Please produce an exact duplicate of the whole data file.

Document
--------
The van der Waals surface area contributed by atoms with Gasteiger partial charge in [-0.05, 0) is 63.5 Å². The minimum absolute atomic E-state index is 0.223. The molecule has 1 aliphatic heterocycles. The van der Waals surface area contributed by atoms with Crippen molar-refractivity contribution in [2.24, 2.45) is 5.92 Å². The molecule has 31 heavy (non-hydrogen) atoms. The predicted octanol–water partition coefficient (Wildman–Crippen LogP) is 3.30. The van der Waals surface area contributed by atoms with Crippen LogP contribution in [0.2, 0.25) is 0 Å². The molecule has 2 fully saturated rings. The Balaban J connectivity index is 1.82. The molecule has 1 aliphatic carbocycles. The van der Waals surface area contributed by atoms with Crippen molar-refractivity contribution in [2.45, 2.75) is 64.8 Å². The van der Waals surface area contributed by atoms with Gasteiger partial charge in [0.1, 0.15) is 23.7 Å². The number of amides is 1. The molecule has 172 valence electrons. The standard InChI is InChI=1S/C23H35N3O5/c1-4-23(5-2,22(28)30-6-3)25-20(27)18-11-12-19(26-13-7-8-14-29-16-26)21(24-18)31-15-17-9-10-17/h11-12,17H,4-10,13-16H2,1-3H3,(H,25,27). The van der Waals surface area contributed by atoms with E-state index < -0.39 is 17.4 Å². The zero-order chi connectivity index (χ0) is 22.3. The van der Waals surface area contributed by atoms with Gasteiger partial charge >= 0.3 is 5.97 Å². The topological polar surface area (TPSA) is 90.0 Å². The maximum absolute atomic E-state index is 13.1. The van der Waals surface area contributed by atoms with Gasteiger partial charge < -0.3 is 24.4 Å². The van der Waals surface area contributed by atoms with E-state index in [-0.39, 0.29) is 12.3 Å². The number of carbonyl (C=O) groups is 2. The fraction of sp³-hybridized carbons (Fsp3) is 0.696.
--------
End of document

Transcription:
The van der Waals surface area contributed by atoms with Gasteiger partial charge in [-0.05, 0) is 63.5 Å². The minimum absolute atomic E-state index is 0.223. The molecule has 1 aliphatic heterocycles. The van der Waals surface area contributed by atoms with Crippen molar-refractivity contribution in [2.24, 2.45) is 5.92 Å². The molecule has 31 heavy (non-hydrogen) atoms. The predicted octanol–water partition coefficient (Wildman–Crippen LogP) is 3.30. The van der Waals surface area contributed by atoms with Crippen LogP contribution in [0.2, 0.25) is 0 Å². The molecule has 2 fully saturated rings. The Balaban J connectivity index is 1.82. The molecule has 1 aliphatic carbocycles. The van der Waals surface area contributed by atoms with Crippen molar-refractivity contribution in [2.45, 2.75) is 64.8 Å². The van der Waals surface area contributed by atoms with Gasteiger partial charge in [0.1, 0.15) is 23.7 Å². The number of amides is 1. The molecule has 172 valence electrons. The standard InChI is InChI=1S/C23H35N3O5/c1-4-23(5-2,22(28)30-6-3)25-20(27)18-11-12-19(26-13-7-8-14-29-16-26)21(24-18)31-15-17-9-10-17/h11-12,17H,4-10,13-16H2,1-3H3,(H,25,27). The van der Waals surface area contributed by atoms with E-state index < -0.39 is 17.4 Å². The zero-order chi connectivity index (χ0) is 22.3. The van der Waals surface area contributed by atoms with Gasteiger partial charge >= 0.3 is 5.97 Å². The topological polar surface area (TPSA) is 90.0 Å². The maximum absolute atomic E-state index is 13.1. The van der Waals surface area contributed by atoms with Gasteiger partial charge < -0.3 is 24.4 Å². The van der Waals surface area contributed by atoms with E-state index in [-0.39, 0.29) is 12.3 Å². The number of carbonyl (C=O) groups is 2. The fraction of sp³-hybridized carbons (Fsp3) is 0.696.